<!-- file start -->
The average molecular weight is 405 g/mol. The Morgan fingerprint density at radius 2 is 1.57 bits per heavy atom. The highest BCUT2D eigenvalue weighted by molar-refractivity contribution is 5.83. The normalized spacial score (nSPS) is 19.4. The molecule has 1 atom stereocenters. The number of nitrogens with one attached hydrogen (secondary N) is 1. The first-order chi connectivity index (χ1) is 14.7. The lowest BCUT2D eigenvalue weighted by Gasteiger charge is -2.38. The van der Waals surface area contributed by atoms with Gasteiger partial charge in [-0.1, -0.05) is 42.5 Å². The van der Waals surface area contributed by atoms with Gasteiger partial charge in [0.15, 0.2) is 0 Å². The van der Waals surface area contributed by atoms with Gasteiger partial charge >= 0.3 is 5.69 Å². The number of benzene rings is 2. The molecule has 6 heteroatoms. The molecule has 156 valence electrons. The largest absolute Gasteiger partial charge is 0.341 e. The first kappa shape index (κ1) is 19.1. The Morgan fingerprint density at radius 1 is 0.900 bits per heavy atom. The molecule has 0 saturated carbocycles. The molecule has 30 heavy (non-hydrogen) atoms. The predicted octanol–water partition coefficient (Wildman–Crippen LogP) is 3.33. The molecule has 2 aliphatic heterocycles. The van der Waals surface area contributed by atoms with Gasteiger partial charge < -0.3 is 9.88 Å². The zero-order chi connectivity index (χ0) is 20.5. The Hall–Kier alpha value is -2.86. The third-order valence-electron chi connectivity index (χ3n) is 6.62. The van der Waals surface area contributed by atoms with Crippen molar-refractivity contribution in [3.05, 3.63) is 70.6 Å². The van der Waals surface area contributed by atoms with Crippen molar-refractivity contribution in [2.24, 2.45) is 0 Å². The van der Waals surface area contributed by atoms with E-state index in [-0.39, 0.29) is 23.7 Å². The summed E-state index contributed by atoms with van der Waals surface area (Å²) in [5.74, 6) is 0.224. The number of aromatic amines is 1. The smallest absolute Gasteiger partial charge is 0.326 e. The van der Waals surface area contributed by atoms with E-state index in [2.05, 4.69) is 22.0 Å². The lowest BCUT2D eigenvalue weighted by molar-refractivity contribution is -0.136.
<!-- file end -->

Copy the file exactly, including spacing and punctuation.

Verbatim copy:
The average molecular weight is 405 g/mol. The Morgan fingerprint density at radius 2 is 1.57 bits per heavy atom. The highest BCUT2D eigenvalue weighted by molar-refractivity contribution is 5.83. The normalized spacial score (nSPS) is 19.4. The molecule has 1 atom stereocenters. The number of nitrogens with one attached hydrogen (secondary N) is 1. The first-order chi connectivity index (χ1) is 14.7. The lowest BCUT2D eigenvalue weighted by Gasteiger charge is -2.38. The van der Waals surface area contributed by atoms with Gasteiger partial charge in [-0.1, -0.05) is 42.5 Å². The van der Waals surface area contributed by atoms with Gasteiger partial charge in [0.15, 0.2) is 0 Å². The van der Waals surface area contributed by atoms with Gasteiger partial charge >= 0.3 is 5.69 Å². The number of benzene rings is 2. The molecule has 6 heteroatoms. The molecule has 156 valence electrons. The largest absolute Gasteiger partial charge is 0.341 e. The first kappa shape index (κ1) is 19.1. The Morgan fingerprint density at radius 1 is 0.900 bits per heavy atom. The molecule has 0 saturated carbocycles. The molecule has 30 heavy (non-hydrogen) atoms. The predicted octanol–water partition coefficient (Wildman–Crippen LogP) is 3.33. The molecule has 2 aliphatic heterocycles. The van der Waals surface area contributed by atoms with Gasteiger partial charge < -0.3 is 9.88 Å². The zero-order chi connectivity index (χ0) is 20.5. The Hall–Kier alpha value is -2.86. The third-order valence-electron chi connectivity index (χ3n) is 6.62. The van der Waals surface area contributed by atoms with Crippen molar-refractivity contribution in [3.05, 3.63) is 70.6 Å². The van der Waals surface area contributed by atoms with Crippen molar-refractivity contribution in [2.24, 2.45) is 0 Å². The van der Waals surface area contributed by atoms with E-state index in [-0.39, 0.29) is 23.7 Å². The summed E-state index contributed by atoms with van der Waals surface area (Å²) in [5.74, 6) is 0.224. The number of aromatic amines is 1. The smallest absolute Gasteiger partial charge is 0.326 e. The van der Waals surface area contributed by atoms with E-state index in [2.05, 4.69) is 22.0 Å². The lowest BCUT2D eigenvalue weighted by molar-refractivity contribution is -0.136.